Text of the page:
The month of May is â€“ usually – bright and blustery, making it an excellent time to plan some fun on our seas, shores, lochs, and rivers. Fittingly, itâ€™s also officially National Watersports Month, so we thought weâ€™d give you an overview of some of the brilliant activities you can try on the water in Scotland.
With the thousands of miles of unspoilt coastline, pristine blue waters and over 800 enchanting islands waiting to be discovered, Scotland is the ideal place to up-anchor and set sail. One of the most spectacular areas for sailing is the MalinWaters, an area covering the shared maritime waters of north west Ireland, Northern Ireland and western Scotland. There are 4,800 berths and marinas along the west coast of Scotland, and if youâ€™re new to sailing, there is a great spread of locations where you can learn, including Troon in Ayrshire, Oban in Argyll and the Isle of Skye.
Next month, you can join in with the Royal Yachting Associationâ€™s (RYA) Push the Boat Out event, a weekend of open days held across the country on 17 â€“ 18 May. Have a go at sailing with the guidance of experienced sailors at clubs in locations such as Broughty Ferry and Forfar in Dundee & Angus, Lochgelly in Fife, and Stromness on Orkney.
Kayaking & canoeing
Sea kayaking is an increasingly popular sport, and the bays and shorelines of our islands offer the perfect setting to get to grips with this activity. In the Firth of Clyde, Arranâ€™s coastline is defined by calm, sheltered inlets. From atop a kayak in the waters around Barra in the Outer Hebrides, you can take in views of long white sands and expansive crystal clear seascapes. Often sealife, such as dolphins and basking sharks, can be spotted while out on a paddle.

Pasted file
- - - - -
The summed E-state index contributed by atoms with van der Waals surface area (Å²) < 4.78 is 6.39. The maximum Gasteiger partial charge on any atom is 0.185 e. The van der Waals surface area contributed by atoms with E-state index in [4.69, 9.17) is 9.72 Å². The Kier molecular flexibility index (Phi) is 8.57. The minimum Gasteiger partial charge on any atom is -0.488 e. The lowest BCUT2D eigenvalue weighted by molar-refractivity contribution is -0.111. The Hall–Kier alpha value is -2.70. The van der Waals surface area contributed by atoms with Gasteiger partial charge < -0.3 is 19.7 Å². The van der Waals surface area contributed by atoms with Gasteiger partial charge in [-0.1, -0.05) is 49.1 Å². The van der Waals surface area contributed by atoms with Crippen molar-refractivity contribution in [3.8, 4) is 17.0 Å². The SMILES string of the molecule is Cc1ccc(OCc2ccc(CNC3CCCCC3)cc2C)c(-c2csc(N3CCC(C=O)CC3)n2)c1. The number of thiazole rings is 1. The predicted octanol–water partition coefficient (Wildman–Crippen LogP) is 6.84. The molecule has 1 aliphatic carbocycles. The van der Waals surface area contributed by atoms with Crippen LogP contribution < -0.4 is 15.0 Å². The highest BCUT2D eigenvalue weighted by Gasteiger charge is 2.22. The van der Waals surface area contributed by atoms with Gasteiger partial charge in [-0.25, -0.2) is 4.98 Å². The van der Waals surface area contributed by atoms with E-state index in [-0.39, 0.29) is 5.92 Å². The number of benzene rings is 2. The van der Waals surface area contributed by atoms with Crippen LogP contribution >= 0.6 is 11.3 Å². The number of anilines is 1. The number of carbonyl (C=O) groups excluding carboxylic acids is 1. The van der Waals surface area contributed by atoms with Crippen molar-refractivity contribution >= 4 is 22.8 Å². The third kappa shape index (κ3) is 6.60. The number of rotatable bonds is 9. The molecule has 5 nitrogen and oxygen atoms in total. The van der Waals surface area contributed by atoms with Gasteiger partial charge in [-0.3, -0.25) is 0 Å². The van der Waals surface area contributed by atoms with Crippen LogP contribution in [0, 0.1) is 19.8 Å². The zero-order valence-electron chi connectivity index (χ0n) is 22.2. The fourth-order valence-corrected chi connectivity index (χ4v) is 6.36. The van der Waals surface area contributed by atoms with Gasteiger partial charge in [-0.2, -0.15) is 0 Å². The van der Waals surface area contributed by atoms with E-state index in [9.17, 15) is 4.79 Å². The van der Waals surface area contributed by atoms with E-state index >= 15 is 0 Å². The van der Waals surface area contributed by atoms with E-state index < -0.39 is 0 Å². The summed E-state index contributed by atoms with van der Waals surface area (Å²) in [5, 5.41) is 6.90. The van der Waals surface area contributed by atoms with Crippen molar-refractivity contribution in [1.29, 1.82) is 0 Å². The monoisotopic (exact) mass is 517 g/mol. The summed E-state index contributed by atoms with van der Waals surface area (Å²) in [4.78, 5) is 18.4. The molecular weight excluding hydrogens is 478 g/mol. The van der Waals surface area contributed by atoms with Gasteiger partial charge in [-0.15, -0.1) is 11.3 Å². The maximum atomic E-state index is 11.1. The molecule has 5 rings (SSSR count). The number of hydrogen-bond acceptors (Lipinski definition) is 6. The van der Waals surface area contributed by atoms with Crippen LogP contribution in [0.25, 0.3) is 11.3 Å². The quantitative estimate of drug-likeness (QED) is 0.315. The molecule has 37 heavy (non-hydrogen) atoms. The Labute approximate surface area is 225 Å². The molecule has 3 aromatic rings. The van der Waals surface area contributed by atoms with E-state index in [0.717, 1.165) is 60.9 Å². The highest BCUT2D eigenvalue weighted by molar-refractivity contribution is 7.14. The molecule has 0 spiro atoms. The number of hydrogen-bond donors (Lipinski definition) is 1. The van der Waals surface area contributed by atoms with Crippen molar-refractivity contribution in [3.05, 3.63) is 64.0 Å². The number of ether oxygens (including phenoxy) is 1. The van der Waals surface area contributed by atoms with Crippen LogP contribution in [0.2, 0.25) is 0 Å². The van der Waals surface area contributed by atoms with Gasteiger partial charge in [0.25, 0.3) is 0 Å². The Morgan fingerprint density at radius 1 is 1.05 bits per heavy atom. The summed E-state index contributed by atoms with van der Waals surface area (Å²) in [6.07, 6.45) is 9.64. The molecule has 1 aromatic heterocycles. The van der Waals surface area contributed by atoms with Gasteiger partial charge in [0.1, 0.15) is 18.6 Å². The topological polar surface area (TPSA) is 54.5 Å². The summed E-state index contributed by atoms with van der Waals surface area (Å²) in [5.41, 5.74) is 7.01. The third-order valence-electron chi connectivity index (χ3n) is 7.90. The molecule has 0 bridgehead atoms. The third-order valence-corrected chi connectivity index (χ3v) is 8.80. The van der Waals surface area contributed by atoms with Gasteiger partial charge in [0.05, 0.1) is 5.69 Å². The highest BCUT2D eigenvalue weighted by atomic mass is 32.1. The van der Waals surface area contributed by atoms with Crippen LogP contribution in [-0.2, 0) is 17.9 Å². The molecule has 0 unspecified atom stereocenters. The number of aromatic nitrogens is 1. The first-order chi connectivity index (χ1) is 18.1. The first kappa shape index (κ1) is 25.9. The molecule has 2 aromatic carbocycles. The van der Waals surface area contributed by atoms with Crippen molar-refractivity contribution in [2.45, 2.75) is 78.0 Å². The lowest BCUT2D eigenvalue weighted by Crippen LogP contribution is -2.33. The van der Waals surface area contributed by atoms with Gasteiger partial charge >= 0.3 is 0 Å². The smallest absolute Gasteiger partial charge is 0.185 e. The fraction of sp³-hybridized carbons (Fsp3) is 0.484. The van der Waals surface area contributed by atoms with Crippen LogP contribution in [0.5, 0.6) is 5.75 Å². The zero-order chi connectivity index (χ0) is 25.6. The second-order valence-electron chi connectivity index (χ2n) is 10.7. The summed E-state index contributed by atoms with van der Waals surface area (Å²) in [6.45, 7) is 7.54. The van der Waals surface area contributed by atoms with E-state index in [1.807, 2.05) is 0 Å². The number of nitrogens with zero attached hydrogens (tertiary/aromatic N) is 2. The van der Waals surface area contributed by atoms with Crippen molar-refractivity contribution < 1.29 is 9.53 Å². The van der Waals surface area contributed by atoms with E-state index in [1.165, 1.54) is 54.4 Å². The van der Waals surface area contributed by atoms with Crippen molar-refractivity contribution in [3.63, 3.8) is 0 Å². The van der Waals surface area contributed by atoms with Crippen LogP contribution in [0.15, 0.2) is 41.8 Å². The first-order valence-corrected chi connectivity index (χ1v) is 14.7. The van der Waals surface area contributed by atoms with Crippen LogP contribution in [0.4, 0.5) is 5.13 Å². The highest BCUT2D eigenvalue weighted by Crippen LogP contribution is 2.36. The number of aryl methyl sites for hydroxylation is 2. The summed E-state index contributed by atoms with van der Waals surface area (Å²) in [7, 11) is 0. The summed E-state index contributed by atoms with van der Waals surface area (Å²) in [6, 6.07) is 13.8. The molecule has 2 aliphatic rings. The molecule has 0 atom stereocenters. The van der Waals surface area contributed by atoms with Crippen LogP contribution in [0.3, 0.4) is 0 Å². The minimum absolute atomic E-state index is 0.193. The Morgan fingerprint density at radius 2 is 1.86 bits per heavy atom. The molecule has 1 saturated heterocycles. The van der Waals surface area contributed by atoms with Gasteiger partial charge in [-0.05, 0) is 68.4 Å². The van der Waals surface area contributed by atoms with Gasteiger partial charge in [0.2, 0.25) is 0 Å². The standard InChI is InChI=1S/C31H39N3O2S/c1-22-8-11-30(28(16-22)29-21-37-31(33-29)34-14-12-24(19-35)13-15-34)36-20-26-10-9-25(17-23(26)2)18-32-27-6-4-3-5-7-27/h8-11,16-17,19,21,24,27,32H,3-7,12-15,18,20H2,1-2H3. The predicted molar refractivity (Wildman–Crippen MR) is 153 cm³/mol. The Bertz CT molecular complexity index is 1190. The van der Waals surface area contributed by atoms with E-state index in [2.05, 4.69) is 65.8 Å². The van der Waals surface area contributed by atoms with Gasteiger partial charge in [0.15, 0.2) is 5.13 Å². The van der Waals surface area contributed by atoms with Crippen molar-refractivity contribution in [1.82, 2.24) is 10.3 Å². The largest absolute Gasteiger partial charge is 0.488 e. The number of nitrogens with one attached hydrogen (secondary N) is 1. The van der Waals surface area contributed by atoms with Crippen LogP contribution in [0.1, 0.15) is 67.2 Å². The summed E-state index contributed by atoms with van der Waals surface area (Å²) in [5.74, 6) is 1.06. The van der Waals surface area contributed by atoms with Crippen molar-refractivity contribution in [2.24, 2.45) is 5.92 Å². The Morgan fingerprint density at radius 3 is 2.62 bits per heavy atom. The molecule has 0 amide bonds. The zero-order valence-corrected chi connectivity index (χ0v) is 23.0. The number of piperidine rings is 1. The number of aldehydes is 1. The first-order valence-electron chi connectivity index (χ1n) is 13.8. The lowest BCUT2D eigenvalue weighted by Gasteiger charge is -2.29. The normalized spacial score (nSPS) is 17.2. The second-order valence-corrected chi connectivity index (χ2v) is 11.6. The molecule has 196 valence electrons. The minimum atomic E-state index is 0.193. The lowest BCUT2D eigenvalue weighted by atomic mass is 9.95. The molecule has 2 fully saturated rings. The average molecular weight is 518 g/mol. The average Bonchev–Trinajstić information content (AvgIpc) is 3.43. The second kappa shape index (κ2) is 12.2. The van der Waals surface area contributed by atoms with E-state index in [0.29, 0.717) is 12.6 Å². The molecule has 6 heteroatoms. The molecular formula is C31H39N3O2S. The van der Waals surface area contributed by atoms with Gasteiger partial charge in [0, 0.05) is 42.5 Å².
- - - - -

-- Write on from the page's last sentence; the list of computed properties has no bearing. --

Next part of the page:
Other favourite spots for kayakers include the coast of Arisaig, which is part of the 500 km long Scottish Sea Kayak Trail, and nearby sea loch Loch Moidart, both in the West Highlands. To get an idea of what you could expect, read The Independent reporter Andrew Eamesâ€™ account of his exhilarating kayak trip.
Inland, there are plenty of beautiful spots where you can kayak. The River Spey is considered by many as being one of Scotlandâ€™s classic paddles, while in Loch Lomond & The Trossachs National Park, Loch Lubnaig is a great choice for both beginners and enthusiasts, being open to non-motorised water activities all year.
For National Watersports Month, Go Canoeing has set a challenge. Every Mile Counts is an attempt to get people across Britain to collectively paddle 11,073 milesÂ â€“ the total distance around the UKâ€™s coastline. Taking place from 24 May – 1 June, itâ€™s a great excuse to plan an afternoon of canoeing or a kayaking adventure in Scotland so donâ€™t forget to contribute to the challenge and register your miles!
Other activities on the water
Don a wetsuit and try windsurfing in some remarkable locations – get tuition on Loch Ken in Dumfries & Galloway with Galloway Activity Centre, or head to Tiree in the Inner Hebrides and experience it with Wild Diamond.
Coldingham Bay in the Scottish Borders and Thurso in the north east Highlands offer excellent conditions for surfing, and equipment hire and lessons are available, too. Or, for something more unusual, have a go a cable wakeboarding at Foxlake Adventures in East Lothian.
If youâ€™re keen to experience diving, then why not try it in the Scapa Flow and see astonishing shipwrecks on the seabed around Orkney? Lonely Planet has hailed it as one of the best diving sites in the world.
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